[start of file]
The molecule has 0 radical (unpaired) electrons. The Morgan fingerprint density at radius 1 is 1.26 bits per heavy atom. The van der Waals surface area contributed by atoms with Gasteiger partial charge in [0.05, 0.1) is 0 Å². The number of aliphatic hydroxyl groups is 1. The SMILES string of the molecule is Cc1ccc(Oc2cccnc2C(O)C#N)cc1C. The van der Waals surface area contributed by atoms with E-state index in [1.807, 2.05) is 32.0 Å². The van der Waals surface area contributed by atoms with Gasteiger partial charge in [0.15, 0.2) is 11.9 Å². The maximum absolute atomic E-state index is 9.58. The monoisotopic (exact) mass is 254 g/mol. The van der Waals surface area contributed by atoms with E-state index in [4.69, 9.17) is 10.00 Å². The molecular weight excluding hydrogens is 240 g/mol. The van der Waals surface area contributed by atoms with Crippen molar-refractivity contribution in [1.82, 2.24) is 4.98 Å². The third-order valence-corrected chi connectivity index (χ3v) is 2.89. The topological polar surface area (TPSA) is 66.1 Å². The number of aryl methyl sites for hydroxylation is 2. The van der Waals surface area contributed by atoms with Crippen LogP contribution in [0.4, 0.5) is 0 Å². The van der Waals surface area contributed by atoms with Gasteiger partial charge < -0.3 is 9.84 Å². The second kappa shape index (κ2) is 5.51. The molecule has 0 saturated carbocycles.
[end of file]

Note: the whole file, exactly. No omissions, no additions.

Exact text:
The molecule has 0 radical (unpaired) electrons. The Morgan fingerprint density at radius 1 is 1.26 bits per heavy atom. The van der Waals surface area contributed by atoms with Gasteiger partial charge in [0.05, 0.1) is 0 Å². The number of aliphatic hydroxyl groups is 1. The SMILES string of the molecule is Cc1ccc(Oc2cccnc2C(O)C#N)cc1C. The van der Waals surface area contributed by atoms with E-state index in [1.807, 2.05) is 32.0 Å². The van der Waals surface area contributed by atoms with Gasteiger partial charge in [0.15, 0.2) is 11.9 Å². The maximum absolute atomic E-state index is 9.58. The monoisotopic (exact) mass is 254 g/mol. The van der Waals surface area contributed by atoms with E-state index in [4.69, 9.17) is 10.00 Å². The molecular weight excluding hydrogens is 240 g/mol. The van der Waals surface area contributed by atoms with Crippen molar-refractivity contribution in [1.82, 2.24) is 4.98 Å². The third-order valence-corrected chi connectivity index (χ3v) is 2.89. The topological polar surface area (TPSA) is 66.1 Å². The number of aryl methyl sites for hydroxylation is 2. The van der Waals surface area contributed by atoms with Crippen LogP contribution in [0.4, 0.5) is 0 Å². The van der Waals surface area contributed by atoms with Gasteiger partial charge < -0.3 is 9.84 Å². The second kappa shape index (κ2) is 5.51. The molecule has 0 saturated carbocycles.